The latest piece in my collection is a mid-late Qing dynasty gaiwan. The collector I bought it from dates it to the late-1800s. I was most interested in figuring out how this piece - the shape, materials, processing - would affect my tea brewing.
The person that I bought the piece from theorized that it would be best used for high-fire oolongs, helping to soften the brew. I tried the tea on a phoenix dancong and a green puerh before buying and thought the vessel good enough to purchase for additional testing.
The piece is more rice-bowl shaped than modern gaiwans. Back in the day, these types of gaiwan weren't used for brewing tea as we do today. Tea leaves were placed in the bowl, hot water was poured in, and one would sip from the bowl, using the lid to push away the leaves. Some teahouses and restaurants in Asia still serve their customers tea this way (more for novelty than for function).
Hand painted peach blossoms on the gaiwan and stylized characters on the holder. The material is a coarse porcelain, light gray, with flecks of minerals from hand-pulverized clay. Wood-kiln fired with bits of ash that stuck to the piece.
The lid doesn't fit perfectly onto the piece either, which is typical of many antique gaiwan. This was probably a mid-grade piece for that time. A higher-quality mid-Qing gaiwan is on my wish-list. That has more ornate decorations, higher-quality porcelain and a higher-standard of craftsmanship (and an exorbitant price to match!).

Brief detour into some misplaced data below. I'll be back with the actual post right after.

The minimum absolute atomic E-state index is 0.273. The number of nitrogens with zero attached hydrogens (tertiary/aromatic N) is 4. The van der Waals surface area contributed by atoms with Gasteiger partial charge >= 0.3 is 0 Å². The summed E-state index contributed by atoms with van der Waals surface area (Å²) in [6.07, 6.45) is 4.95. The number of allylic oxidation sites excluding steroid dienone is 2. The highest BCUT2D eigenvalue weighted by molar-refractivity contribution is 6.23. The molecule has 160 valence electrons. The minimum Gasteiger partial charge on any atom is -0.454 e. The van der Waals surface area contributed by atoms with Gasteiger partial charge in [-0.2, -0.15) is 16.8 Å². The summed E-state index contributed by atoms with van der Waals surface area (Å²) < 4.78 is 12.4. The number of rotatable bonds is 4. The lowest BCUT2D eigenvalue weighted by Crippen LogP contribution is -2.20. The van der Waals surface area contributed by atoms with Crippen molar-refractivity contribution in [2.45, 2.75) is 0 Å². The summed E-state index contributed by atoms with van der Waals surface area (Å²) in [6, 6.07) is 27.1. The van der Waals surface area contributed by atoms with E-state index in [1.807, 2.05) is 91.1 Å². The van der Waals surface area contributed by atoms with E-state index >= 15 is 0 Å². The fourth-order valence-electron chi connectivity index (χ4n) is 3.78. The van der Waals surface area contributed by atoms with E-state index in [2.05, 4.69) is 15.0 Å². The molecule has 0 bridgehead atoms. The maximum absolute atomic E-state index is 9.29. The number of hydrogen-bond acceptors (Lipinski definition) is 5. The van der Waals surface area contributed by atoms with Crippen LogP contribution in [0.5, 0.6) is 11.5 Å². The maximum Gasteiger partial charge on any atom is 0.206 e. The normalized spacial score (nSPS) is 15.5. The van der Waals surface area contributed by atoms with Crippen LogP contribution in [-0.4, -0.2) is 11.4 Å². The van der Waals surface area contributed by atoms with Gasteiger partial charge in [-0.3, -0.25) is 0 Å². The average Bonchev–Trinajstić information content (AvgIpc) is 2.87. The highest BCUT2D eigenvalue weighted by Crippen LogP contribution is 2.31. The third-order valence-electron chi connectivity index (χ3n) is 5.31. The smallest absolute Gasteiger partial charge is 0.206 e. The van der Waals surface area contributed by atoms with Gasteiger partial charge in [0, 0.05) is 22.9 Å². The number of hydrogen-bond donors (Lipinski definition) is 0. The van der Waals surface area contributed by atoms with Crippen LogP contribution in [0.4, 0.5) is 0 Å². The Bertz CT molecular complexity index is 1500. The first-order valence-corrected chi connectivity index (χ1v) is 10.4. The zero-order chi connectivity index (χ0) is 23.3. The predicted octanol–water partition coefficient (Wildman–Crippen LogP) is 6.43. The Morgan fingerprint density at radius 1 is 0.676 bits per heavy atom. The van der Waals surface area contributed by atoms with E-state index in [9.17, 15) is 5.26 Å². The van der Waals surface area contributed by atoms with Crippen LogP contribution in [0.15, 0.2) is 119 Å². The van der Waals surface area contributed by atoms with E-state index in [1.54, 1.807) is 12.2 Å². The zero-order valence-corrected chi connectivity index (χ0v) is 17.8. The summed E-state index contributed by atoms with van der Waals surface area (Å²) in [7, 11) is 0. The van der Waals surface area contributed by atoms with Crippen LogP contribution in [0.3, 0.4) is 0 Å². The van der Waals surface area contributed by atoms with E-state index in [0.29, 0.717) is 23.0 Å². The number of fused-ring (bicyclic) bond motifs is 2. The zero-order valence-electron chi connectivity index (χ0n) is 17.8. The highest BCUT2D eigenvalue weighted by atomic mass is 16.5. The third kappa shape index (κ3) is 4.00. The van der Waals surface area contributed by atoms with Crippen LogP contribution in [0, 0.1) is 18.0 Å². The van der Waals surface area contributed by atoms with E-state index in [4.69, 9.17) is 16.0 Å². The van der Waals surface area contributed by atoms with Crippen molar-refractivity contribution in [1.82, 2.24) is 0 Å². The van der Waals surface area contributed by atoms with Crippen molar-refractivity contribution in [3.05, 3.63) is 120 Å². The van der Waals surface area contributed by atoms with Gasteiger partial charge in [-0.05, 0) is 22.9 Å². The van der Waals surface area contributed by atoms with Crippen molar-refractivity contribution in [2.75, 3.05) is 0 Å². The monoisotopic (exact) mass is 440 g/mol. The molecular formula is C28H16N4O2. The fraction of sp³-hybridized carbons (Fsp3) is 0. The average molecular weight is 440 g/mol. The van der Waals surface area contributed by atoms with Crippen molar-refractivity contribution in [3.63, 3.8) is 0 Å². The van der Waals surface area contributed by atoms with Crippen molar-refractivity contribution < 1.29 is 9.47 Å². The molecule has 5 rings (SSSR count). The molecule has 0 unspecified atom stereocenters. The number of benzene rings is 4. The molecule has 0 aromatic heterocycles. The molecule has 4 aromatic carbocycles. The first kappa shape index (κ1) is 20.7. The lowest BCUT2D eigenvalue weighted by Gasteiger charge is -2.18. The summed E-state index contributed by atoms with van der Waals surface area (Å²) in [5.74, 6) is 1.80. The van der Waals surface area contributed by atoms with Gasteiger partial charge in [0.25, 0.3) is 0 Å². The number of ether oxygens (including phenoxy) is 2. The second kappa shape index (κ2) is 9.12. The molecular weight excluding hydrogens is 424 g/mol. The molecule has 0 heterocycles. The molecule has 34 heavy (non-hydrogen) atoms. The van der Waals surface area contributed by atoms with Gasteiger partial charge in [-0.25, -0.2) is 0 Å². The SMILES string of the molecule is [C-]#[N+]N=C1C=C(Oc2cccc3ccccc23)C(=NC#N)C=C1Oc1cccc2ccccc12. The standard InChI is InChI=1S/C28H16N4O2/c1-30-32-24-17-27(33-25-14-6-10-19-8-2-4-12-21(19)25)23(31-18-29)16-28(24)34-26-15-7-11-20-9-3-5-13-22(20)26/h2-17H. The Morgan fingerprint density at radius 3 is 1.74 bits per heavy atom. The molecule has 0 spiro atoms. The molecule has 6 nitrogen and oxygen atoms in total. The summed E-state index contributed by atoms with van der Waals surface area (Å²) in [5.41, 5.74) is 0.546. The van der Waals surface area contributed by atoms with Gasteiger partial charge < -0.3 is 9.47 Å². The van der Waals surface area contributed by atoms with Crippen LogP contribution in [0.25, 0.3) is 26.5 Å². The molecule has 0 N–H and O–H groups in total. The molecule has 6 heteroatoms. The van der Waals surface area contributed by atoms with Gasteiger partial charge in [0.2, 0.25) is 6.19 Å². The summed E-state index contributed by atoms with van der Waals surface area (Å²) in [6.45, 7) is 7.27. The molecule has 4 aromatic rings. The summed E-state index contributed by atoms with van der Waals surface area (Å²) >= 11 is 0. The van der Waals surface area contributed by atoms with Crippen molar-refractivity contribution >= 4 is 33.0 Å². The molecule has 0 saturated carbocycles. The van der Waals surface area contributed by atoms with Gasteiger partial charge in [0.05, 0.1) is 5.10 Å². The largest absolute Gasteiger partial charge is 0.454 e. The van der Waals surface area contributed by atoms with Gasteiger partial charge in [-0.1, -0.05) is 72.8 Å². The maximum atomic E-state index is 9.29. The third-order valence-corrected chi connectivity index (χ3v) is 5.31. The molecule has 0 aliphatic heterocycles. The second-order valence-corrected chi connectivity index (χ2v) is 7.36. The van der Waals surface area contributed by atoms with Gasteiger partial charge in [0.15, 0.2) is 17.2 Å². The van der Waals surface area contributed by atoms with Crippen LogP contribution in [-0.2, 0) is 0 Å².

There are gaps between the lid and bowl due to it imperfect roundness. The wide-bowl shape aids in cooling the temperature of brewing tea. Lastly, the coarse porcelain is more porous than the modern stuff that is pulverized to a mash-like substance before shaping, which would further provide temperature-cooling properties, as well as affect the body and mouth feel of brewed tea.
I ran several tests with this piece against my modern gaiwans and even my wood-fired gaiwan from the 1980s and found that this gaiwan didn't brew higher-oxidized or higher-roasted oolongs as well. The attributes of this gaiwan are in opposition to a good yixing pot, which I think is the best brewing vessel for a highly-oxidized, high-fired oolong. Tieguanyin and Wuyi Yancha tasted bland with this gaiwan, as if their flavors weren't being released. However, light oolongs like Baozhong and Alishan turned out quite nicely. The floral notes were well balanced and the brew was smooth and light with a uniform hui gan. Green teas (Long Jing and Sencha) also turned out very well, superior to all other brewing vessels I have.